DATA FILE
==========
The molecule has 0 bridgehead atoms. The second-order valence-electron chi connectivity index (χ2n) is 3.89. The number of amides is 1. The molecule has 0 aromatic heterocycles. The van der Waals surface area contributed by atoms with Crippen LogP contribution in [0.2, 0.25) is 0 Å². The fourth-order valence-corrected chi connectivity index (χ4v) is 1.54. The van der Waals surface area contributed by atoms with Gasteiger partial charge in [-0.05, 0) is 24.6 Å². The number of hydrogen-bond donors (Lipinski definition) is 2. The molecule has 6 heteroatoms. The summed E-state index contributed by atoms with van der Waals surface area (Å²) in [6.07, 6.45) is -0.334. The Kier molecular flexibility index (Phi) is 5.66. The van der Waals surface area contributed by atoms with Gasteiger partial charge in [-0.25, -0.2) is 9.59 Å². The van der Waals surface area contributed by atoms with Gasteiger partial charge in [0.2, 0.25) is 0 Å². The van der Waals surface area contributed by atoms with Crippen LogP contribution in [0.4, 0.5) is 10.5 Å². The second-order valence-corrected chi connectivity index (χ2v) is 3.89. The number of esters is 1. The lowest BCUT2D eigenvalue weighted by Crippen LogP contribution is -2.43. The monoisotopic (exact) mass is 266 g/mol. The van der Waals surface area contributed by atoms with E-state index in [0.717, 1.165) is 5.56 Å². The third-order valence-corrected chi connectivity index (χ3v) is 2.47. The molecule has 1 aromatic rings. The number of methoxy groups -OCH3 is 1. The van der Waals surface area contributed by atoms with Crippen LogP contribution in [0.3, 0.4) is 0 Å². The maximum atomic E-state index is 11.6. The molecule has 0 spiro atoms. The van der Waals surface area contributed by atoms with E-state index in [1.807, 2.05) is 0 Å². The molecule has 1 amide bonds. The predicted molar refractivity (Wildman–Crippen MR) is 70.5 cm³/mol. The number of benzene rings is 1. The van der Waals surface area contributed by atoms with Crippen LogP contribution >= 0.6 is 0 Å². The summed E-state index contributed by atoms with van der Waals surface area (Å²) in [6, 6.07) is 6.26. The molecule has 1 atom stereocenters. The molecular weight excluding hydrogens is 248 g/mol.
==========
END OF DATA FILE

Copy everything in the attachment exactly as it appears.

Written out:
The molecule has 0 bridgehead atoms. The second-order valence-electron chi connectivity index (χ2n) is 3.89. The number of amides is 1. The molecule has 0 aromatic heterocycles. The van der Waals surface area contributed by atoms with Crippen LogP contribution in [0.2, 0.25) is 0 Å². The fourth-order valence-corrected chi connectivity index (χ4v) is 1.54. The van der Waals surface area contributed by atoms with Gasteiger partial charge in [-0.05, 0) is 24.6 Å². The number of hydrogen-bond donors (Lipinski definition) is 2. The molecule has 6 heteroatoms. The summed E-state index contributed by atoms with van der Waals surface area (Å²) in [6.07, 6.45) is -0.334. The Kier molecular flexibility index (Phi) is 5.66. The van der Waals surface area contributed by atoms with Gasteiger partial charge in [-0.25, -0.2) is 9.59 Å². The van der Waals surface area contributed by atoms with Gasteiger partial charge in [0.2, 0.25) is 0 Å². The van der Waals surface area contributed by atoms with Crippen LogP contribution in [0.4, 0.5) is 10.5 Å². The second-order valence-corrected chi connectivity index (χ2v) is 3.89. The number of esters is 1. The lowest BCUT2D eigenvalue weighted by Crippen LogP contribution is -2.43. The monoisotopic (exact) mass is 266 g/mol. The van der Waals surface area contributed by atoms with E-state index in [0.717, 1.165) is 5.56 Å². The third-order valence-corrected chi connectivity index (χ3v) is 2.47. The molecule has 1 aromatic rings. The number of methoxy groups -OCH3 is 1. The van der Waals surface area contributed by atoms with Crippen LogP contribution in [0.3, 0.4) is 0 Å². The maximum atomic E-state index is 11.6. The molecule has 0 spiro atoms. The van der Waals surface area contributed by atoms with E-state index in [1.807, 2.05) is 0 Å². The molecule has 1 amide bonds. The predicted molar refractivity (Wildman–Crippen MR) is 70.5 cm³/mol. The number of benzene rings is 1. The van der Waals surface area contributed by atoms with Crippen LogP contribution >= 0.6 is 0 Å². The summed E-state index contributed by atoms with van der Waals surface area (Å²) in [6, 6.07) is 6.26. The molecule has 1 atom stereocenters. The molecular weight excluding hydrogens is 248 g/mol.